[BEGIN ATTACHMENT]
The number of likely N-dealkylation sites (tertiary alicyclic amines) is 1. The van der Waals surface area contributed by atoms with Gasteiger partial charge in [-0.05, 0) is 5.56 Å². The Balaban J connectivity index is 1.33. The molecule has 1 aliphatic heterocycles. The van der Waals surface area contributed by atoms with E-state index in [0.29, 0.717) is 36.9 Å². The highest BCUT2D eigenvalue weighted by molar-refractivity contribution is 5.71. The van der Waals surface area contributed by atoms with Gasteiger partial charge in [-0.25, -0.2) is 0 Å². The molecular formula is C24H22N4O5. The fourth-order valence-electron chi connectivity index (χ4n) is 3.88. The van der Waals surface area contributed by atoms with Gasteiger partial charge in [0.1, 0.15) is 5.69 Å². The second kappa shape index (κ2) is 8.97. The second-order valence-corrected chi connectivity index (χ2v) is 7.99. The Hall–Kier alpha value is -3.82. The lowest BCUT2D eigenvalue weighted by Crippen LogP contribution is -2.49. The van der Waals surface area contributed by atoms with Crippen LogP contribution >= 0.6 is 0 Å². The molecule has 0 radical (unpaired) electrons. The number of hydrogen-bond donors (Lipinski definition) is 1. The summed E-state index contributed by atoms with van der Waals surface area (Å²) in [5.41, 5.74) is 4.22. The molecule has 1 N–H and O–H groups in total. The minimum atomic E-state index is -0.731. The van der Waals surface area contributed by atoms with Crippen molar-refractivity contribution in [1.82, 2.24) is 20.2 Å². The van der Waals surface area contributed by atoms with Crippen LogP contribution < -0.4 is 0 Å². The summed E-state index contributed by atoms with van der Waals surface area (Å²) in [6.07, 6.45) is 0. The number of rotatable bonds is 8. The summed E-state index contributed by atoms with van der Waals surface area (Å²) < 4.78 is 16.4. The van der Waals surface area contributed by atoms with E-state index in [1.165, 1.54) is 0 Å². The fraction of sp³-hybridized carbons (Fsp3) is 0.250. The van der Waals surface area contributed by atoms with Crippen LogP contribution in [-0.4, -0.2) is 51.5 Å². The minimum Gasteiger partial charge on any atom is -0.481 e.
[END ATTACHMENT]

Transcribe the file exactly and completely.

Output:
The number of likely N-dealkylation sites (tertiary alicyclic amines) is 1. The van der Waals surface area contributed by atoms with Gasteiger partial charge in [-0.05, 0) is 5.56 Å². The Balaban J connectivity index is 1.33. The molecule has 1 aliphatic heterocycles. The van der Waals surface area contributed by atoms with E-state index in [0.29, 0.717) is 36.9 Å². The highest BCUT2D eigenvalue weighted by molar-refractivity contribution is 5.71. The van der Waals surface area contributed by atoms with Gasteiger partial charge in [-0.25, -0.2) is 0 Å². The molecular formula is C24H22N4O5. The fourth-order valence-electron chi connectivity index (χ4n) is 3.88. The van der Waals surface area contributed by atoms with Gasteiger partial charge in [0.1, 0.15) is 5.69 Å². The second kappa shape index (κ2) is 8.97. The second-order valence-corrected chi connectivity index (χ2v) is 7.99. The Hall–Kier alpha value is -3.82. The lowest BCUT2D eigenvalue weighted by Crippen LogP contribution is -2.49. The van der Waals surface area contributed by atoms with Crippen LogP contribution >= 0.6 is 0 Å². The molecule has 0 radical (unpaired) electrons. The number of hydrogen-bond donors (Lipinski definition) is 1. The summed E-state index contributed by atoms with van der Waals surface area (Å²) in [5.41, 5.74) is 4.22. The molecule has 1 N–H and O–H groups in total. The minimum atomic E-state index is -0.731. The van der Waals surface area contributed by atoms with Crippen molar-refractivity contribution in [1.82, 2.24) is 20.2 Å². The van der Waals surface area contributed by atoms with Crippen LogP contribution < -0.4 is 0 Å². The summed E-state index contributed by atoms with van der Waals surface area (Å²) in [6.07, 6.45) is 0. The number of rotatable bonds is 8. The summed E-state index contributed by atoms with van der Waals surface area (Å²) < 4.78 is 16.4. The van der Waals surface area contributed by atoms with E-state index in [1.165, 1.54) is 0 Å². The fraction of sp³-hybridized carbons (Fsp3) is 0.250. The van der Waals surface area contributed by atoms with Crippen LogP contribution in [-0.4, -0.2) is 51.5 Å². The minimum Gasteiger partial charge on any atom is -0.481 e.